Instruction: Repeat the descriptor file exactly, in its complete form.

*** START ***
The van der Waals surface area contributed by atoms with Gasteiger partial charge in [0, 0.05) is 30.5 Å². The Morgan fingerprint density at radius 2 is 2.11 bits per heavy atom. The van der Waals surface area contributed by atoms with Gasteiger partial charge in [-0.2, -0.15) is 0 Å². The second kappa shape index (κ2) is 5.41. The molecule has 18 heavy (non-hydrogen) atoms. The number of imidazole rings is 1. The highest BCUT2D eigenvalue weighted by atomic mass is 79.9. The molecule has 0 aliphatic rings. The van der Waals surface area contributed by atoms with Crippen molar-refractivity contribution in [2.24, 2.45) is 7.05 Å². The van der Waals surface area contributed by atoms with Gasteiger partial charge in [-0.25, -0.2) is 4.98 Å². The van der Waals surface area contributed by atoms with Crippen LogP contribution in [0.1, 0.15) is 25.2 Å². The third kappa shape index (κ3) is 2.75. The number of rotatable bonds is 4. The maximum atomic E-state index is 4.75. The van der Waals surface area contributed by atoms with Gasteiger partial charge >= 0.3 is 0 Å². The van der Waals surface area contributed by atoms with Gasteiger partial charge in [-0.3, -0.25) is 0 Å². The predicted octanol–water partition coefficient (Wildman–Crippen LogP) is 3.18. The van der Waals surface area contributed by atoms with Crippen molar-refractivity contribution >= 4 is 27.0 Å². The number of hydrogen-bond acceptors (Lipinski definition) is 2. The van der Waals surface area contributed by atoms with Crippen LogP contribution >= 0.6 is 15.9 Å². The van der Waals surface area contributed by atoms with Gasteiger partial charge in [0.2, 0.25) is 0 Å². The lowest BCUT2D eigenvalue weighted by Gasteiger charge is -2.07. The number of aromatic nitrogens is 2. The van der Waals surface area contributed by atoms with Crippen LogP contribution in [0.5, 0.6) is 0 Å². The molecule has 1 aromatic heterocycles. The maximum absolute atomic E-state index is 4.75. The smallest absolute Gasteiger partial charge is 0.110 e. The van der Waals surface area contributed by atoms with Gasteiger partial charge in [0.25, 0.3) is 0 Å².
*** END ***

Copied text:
The van der Waals surface area contributed by atoms with Gasteiger partial charge in [0, 0.05) is 30.5 Å². The Morgan fingerprint density at radius 2 is 2.11 bits per heavy atom. The van der Waals surface area contributed by atoms with Gasteiger partial charge in [-0.2, -0.15) is 0 Å². The second kappa shape index (κ2) is 5.41. The molecule has 18 heavy (non-hydrogen) atoms. The number of imidazole rings is 1. The highest BCUT2D eigenvalue weighted by atomic mass is 79.9. The molecule has 0 aliphatic rings. The van der Waals surface area contributed by atoms with Crippen molar-refractivity contribution in [2.24, 2.45) is 7.05 Å². The van der Waals surface area contributed by atoms with Gasteiger partial charge in [-0.25, -0.2) is 4.98 Å². The van der Waals surface area contributed by atoms with Crippen LogP contribution in [0.1, 0.15) is 25.2 Å². The third kappa shape index (κ3) is 2.75. The number of rotatable bonds is 4. The maximum atomic E-state index is 4.75. The van der Waals surface area contributed by atoms with Gasteiger partial charge >= 0.3 is 0 Å². The van der Waals surface area contributed by atoms with Gasteiger partial charge in [-0.3, -0.25) is 0 Å². The predicted octanol–water partition coefficient (Wildman–Crippen LogP) is 3.18. The van der Waals surface area contributed by atoms with Crippen molar-refractivity contribution >= 4 is 27.0 Å². The number of hydrogen-bond acceptors (Lipinski definition) is 2. The van der Waals surface area contributed by atoms with Crippen LogP contribution >= 0.6 is 15.9 Å². The van der Waals surface area contributed by atoms with Gasteiger partial charge in [0.2, 0.25) is 0 Å². The lowest BCUT2D eigenvalue weighted by Gasteiger charge is -2.07. The number of aromatic nitrogens is 2. The van der Waals surface area contributed by atoms with Crippen LogP contribution in [0.5, 0.6) is 0 Å². The molecule has 1 aromatic heterocycles. The maximum absolute atomic E-state index is 4.75. The smallest absolute Gasteiger partial charge is 0.110 e. The van der Waals surface area contributed by atoms with Gasteiger partial charge in [0.25, 0.3) is 0 Å².